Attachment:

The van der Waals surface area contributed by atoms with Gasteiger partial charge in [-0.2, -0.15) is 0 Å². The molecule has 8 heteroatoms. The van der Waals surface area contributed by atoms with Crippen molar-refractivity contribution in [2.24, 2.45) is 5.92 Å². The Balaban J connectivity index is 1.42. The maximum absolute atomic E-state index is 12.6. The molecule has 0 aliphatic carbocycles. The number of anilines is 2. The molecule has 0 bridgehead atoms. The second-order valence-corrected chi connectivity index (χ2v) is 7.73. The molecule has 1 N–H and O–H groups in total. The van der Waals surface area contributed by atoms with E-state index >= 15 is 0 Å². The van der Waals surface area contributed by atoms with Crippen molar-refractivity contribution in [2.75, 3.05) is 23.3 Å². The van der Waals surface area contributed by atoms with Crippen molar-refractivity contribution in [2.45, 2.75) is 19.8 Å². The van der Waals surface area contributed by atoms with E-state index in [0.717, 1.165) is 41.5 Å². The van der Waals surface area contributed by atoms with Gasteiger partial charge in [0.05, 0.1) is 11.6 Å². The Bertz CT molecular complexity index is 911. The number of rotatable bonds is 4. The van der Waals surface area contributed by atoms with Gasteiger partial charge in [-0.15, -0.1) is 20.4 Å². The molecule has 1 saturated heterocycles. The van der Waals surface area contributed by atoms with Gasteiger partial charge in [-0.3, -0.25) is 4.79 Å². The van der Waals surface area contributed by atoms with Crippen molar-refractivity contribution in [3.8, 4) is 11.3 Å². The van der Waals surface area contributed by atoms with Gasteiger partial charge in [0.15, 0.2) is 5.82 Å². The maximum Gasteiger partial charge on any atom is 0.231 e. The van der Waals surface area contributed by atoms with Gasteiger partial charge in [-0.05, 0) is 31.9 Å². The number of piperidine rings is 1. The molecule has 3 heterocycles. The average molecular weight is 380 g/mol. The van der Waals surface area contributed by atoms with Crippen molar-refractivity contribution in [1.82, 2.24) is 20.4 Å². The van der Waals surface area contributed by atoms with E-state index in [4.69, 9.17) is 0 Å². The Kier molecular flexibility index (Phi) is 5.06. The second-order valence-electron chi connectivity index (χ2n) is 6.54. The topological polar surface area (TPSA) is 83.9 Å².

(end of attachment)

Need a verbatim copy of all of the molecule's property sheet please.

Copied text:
The van der Waals surface area contributed by atoms with Gasteiger partial charge in [-0.2, -0.15) is 0 Å². The molecule has 8 heteroatoms. The van der Waals surface area contributed by atoms with Crippen molar-refractivity contribution in [2.24, 2.45) is 5.92 Å². The Balaban J connectivity index is 1.42. The maximum absolute atomic E-state index is 12.6. The molecule has 0 aliphatic carbocycles. The number of anilines is 2. The molecule has 0 bridgehead atoms. The second-order valence-corrected chi connectivity index (χ2v) is 7.73. The molecule has 1 N–H and O–H groups in total. The van der Waals surface area contributed by atoms with E-state index >= 15 is 0 Å². The van der Waals surface area contributed by atoms with Crippen molar-refractivity contribution in [2.75, 3.05) is 23.3 Å². The van der Waals surface area contributed by atoms with Crippen molar-refractivity contribution in [2.45, 2.75) is 19.8 Å². The van der Waals surface area contributed by atoms with E-state index in [0.717, 1.165) is 41.5 Å². The van der Waals surface area contributed by atoms with Gasteiger partial charge in [0.05, 0.1) is 11.6 Å². The Bertz CT molecular complexity index is 911. The number of rotatable bonds is 4. The van der Waals surface area contributed by atoms with Gasteiger partial charge in [-0.15, -0.1) is 20.4 Å². The molecule has 1 saturated heterocycles. The van der Waals surface area contributed by atoms with Gasteiger partial charge in [-0.3, -0.25) is 4.79 Å². The van der Waals surface area contributed by atoms with Crippen molar-refractivity contribution in [3.8, 4) is 11.3 Å². The van der Waals surface area contributed by atoms with Gasteiger partial charge in [0.15, 0.2) is 5.82 Å². The maximum Gasteiger partial charge on any atom is 0.231 e. The van der Waals surface area contributed by atoms with Gasteiger partial charge in [-0.05, 0) is 31.9 Å². The number of piperidine rings is 1. The molecule has 3 heterocycles. The average molecular weight is 380 g/mol. The van der Waals surface area contributed by atoms with Crippen molar-refractivity contribution in [1.82, 2.24) is 20.4 Å². The van der Waals surface area contributed by atoms with E-state index in [4.69, 9.17) is 0 Å². The Kier molecular flexibility index (Phi) is 5.06. The second-order valence-electron chi connectivity index (χ2n) is 6.54. The topological polar surface area (TPSA) is 83.9 Å².